Close came to write this after writing Ray Davis' obituary for The Guardian, but came to discover that Davis wasn't the only fascinating figure in the neutrino-hunting story; among the others is Bruno Pontecorvo, a Fermi-collaborator who also fled Italy under Mussolini, first for France, then the US, then Canada, before winding up in the UK after the war, and taking British citizenship -- before defecting to the Soviet Union in 1950. He continued to do significant work in the field, but with neither the resources nor the attention that scientists enjoyed in the West remained largely overlooked -- despite, as Close shows, providing several key insights. (There does not appear to be any English-language biography of Pontecorvo (beyond what's in Alan Moorehead's The Traitors), and someone might want to look into that; a fascinating life story (and journey), and an important scientist.)
       Bit by bit the pieces of the atomic model came together nicely in the late 19th and early 20th century: electron and proton, then eventually neutron -- but, of course, things didn't turn out to be anywhere near so tidy. The idea of a 'neutrino' (Fermi's coinage) had some appeal -- the obvious explanation, to Pauli and Fermi, of some atomic behavior -- but had a hard time catching on, especially since it was so hard to pinpoint. Fermi's paper laying out the theoretical fundamentals was even rejected by Nature in 1934, as containing: "speculations too remote from reality to be of interest to the reader".
       Even as the concept then gained acceptance, experimental verification and then useful readings proved very hard to obtain: catching sight of a neutrino, as it were, is not easy. It also wasn't an enormously popular field: as Close notes: "Davis's chlorine experiment was the only one recording data during those two decades" (1968 to 1988). Eventually, neutrinos did become more popular to study -- with hard data offering, among other things, insight into how the sun (and other, distant stars) work (i.e. 'burn' the way they do) --, and Close describes some of the always complicated projects designed to detect the neutrinos, requiring huge amounts of some substances ("These 60 tonnes [of gallium] that went to SAGE represented the total world supply of the element at that time") and deep underground (or water) locales, including AMANDA, the Antarctic Muon and Neutrino Detector Array, "buried under a kilometre of ice".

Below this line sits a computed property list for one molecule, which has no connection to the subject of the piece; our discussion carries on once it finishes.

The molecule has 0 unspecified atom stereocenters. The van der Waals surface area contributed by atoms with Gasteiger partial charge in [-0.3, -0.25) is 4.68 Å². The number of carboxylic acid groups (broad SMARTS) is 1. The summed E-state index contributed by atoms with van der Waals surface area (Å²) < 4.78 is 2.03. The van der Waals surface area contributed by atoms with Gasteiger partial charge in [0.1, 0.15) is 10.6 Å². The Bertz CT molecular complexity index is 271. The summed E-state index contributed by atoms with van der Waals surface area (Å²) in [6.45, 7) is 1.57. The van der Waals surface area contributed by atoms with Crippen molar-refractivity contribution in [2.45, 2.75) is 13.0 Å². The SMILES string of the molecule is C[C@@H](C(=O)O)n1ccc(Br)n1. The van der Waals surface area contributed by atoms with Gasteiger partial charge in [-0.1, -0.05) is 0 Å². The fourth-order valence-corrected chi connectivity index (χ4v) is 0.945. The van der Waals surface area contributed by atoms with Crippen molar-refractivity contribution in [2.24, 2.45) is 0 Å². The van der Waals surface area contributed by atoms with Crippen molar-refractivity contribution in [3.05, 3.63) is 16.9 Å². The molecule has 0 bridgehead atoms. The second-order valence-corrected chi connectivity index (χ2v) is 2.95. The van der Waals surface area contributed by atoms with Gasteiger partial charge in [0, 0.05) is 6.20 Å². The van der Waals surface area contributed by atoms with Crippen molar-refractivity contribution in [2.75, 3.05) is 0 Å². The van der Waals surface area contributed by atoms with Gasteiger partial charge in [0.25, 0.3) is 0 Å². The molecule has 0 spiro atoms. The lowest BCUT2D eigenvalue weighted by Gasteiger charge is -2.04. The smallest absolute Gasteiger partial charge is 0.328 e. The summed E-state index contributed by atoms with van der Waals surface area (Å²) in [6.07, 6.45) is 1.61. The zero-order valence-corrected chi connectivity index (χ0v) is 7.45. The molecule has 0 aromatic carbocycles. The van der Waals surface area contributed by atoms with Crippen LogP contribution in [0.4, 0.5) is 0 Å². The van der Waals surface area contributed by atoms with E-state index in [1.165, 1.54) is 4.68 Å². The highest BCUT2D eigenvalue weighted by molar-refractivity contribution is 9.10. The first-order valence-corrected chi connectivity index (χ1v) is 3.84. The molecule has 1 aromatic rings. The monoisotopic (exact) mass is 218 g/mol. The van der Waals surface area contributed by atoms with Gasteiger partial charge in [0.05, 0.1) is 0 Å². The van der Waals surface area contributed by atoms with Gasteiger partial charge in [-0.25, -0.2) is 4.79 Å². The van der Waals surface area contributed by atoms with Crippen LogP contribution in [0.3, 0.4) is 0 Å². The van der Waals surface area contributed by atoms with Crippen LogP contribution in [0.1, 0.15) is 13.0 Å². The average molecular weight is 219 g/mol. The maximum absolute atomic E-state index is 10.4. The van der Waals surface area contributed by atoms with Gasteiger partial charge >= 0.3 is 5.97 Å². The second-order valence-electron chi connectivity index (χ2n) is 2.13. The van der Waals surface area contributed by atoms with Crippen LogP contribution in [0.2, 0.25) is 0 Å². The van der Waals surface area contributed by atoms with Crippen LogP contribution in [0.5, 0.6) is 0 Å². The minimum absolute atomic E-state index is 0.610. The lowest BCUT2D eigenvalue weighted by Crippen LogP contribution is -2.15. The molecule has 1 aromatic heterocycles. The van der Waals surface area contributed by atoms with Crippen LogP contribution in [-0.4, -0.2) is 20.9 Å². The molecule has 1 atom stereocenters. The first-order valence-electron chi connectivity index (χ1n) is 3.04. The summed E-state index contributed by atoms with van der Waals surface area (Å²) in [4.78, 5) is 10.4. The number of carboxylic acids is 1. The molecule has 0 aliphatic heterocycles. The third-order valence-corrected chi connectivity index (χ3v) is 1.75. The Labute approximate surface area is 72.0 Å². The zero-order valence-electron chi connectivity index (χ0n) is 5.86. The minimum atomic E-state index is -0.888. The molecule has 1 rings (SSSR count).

Neutrino offers a relatively quick tour of neutrino research, from the beginning to the near present, and both the science (theoretical and experimental) and the personalities (especially Pontecorvo) are often fascinating and quite well presented. The physics is explained fairly simply and clearly (though Close does avoid going into greater depth at some points where one might wish he had), and all in all it makes for a good, informative read.

- M.A.Orthofer, 9 December 2010

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Links:

Neutrino: Reviews: Neutrino detection/telescopes: Frank Close: Other books of interest under review:

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About the Author:

       British physicist Frank Close teaches at Oxford.

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© 2010-2014 the complete review